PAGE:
BASEBALL SCANDAL (CONT.)
Following the disclosure in SPORTS ILLUSTRATED last week of Denny McLain's involvement in a bookmaking operation, Baseball Commissioner Bowie Kuhn conferred with McLain and then announced that because of Denny's admissions to him the pitcher was being indefinitely suspended from baseball. McLain said afterward that he hoped to be reinstated later this season, which in the circumstances seems remarkably optimistic.
McLain's plight has engendered considerable sympathy. It is sad to contemplate the mess he has got himself into, the perhaps irreparable harm he has done to his superb career. But sympathy for McLain should be tempered with sympathy for baseball and for all sport, to which he has done such grave disservice. Despite prevalent cynicism, people generally have a respect for the honesty and integrity of sport that they do not have for other aspects of contemporary society. It is vital to the continued good health of sport that that faith be justified and maintained.
Baseball has taken something of a beating in recent years, mostly from instant sociologists who insist that it is in extremis, but despite all the attacks it is still very close to being the American game, a common ground of experience and interest. To have it besmirched, as in the McLain affair, hurts everyone who has ever experienced the joy of playing the game or the fun of rooting for a team. The blame for this lies not with Commissioner Kuhn for suspending McLain, nor with the investigators for digging out the story, but with McLain for abandoning his responsibilities to the sport that nourished him.
Weston Adams Sr. of the Boston Bruins, whose Ted Green suffered a fractured skull in a stick fight during an exhibition game last fall, suggested to the National Hockey League earlier this season that it make the wearing of helmets mandatory (SCORECARD, Jan. 5). The proposal was rejected out of hand, and the reason given was that the players were adamantly opposed to the idea. Now Alan Eagleson, executive director of the NHL Players' Association, says that during the 1967-68 season NHL players were polled on two questions relating to helmets: 1) Are you in favor of wearing helmets in NHL games? 2) Would you agree to the wearing of helmets if the majority of the members in the association voted in favor? Eagleson says the vote was 85% in favor on the first question, and that only two negative votes were cast on the second. The results of the poll were made known to league officials, Eagleson says. He wonders how they have since discovered that the players are opposed to helmets.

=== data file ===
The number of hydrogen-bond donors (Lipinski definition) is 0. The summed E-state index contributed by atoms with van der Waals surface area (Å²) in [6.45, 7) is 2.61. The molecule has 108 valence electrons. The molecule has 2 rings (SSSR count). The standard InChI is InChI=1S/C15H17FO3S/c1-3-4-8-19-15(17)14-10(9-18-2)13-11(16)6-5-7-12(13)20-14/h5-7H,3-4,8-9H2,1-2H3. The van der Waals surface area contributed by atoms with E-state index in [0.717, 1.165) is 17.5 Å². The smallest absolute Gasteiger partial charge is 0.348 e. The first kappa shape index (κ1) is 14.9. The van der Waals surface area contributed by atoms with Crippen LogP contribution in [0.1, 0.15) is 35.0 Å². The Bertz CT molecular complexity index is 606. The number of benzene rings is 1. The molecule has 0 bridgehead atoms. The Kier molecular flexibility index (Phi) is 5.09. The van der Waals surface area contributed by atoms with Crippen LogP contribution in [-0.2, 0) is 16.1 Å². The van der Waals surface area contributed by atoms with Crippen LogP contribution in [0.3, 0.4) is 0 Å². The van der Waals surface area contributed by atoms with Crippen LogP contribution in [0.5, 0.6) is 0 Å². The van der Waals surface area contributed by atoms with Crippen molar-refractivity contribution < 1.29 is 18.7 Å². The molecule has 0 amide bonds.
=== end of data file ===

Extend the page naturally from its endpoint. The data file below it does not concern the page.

BIGGER THAN BOURBON
It may not have been a typical week for basketball in Kentucky, but never mind. These things happened. Travis Grant of highly rated Kentucky State broke his school's scoring record by 30 points in a 141-93 victory, making 75 points and hitting an impressive 70% of his shots from the floor, and hurt his accuracy average because he went into the game shooting 73% for the season. John Dromo, coach at the University of Louisville, refused to let a 6'6" transfer student named Joe Sigur suit up because of his long hair. Dromo, who conceded that Sigur "maybe could have helped us win a game sometime," said, "I don't mind if my boys let their hair grow a little long in the back or if they wear sideburns, but I'm not going to have them looking like Saint Bernards." Sigur said, "I just don't see any correlation between my hair and how I play basketball. I've always wondered what God said a basketball player was supposed to look like." And, finally, Eastern Kentucky apparently defeated Murray State 79-78, but Murray claimed the clock had flipped at the end of the game and ended 10 seconds too soon. The clock was tested and, by golly, it had swallowed up the last 10 seconds. Commissioner Art Guepe of the Missouri Valley Conference ruled that the missing 10 seconds would have to be played before the game could be called official. And so, on March 5, Murray State will travel 600 miles round trip from Paducah at the western end of the state to Richmond at the eastern end to play 10 seconds worth of basketball. That may appear to be extreme, but you must remember that in Kentucky, tradition to the contrary, basketball is more important than horses or bourbon.
APES AND ICE
If you are a lover of zoos, you might give a moment's thought to a problem that faces some zoos when the weather turns bitter cold and stays there, as it did in so many places this winter. A typical example is what happened at Paignton in England, where delightfully athletic—but nonswimming—apes called gibbons are allowed to run free on an island surrounded by a small artificial lake. When the temperature heads toward zero for an extended visit, the water in the lake freezes and the apes find themselves with a splendid natural bridge to the outside world. To frustrate this, the zoo assigns men to row back and forth, day and night, to keep the water clear and unbridged, the animals confined to their island and neighboring backyards pleasantly free of gibbons.
It is not an easy job. Did you ever row a boat through ice with the temperatures nosing down towards 0�? It makes weather like that at NFL championship games in Green Bay and Minneapolis seem like an afternoon in May. Ask George Washington.
ODD BALL OUT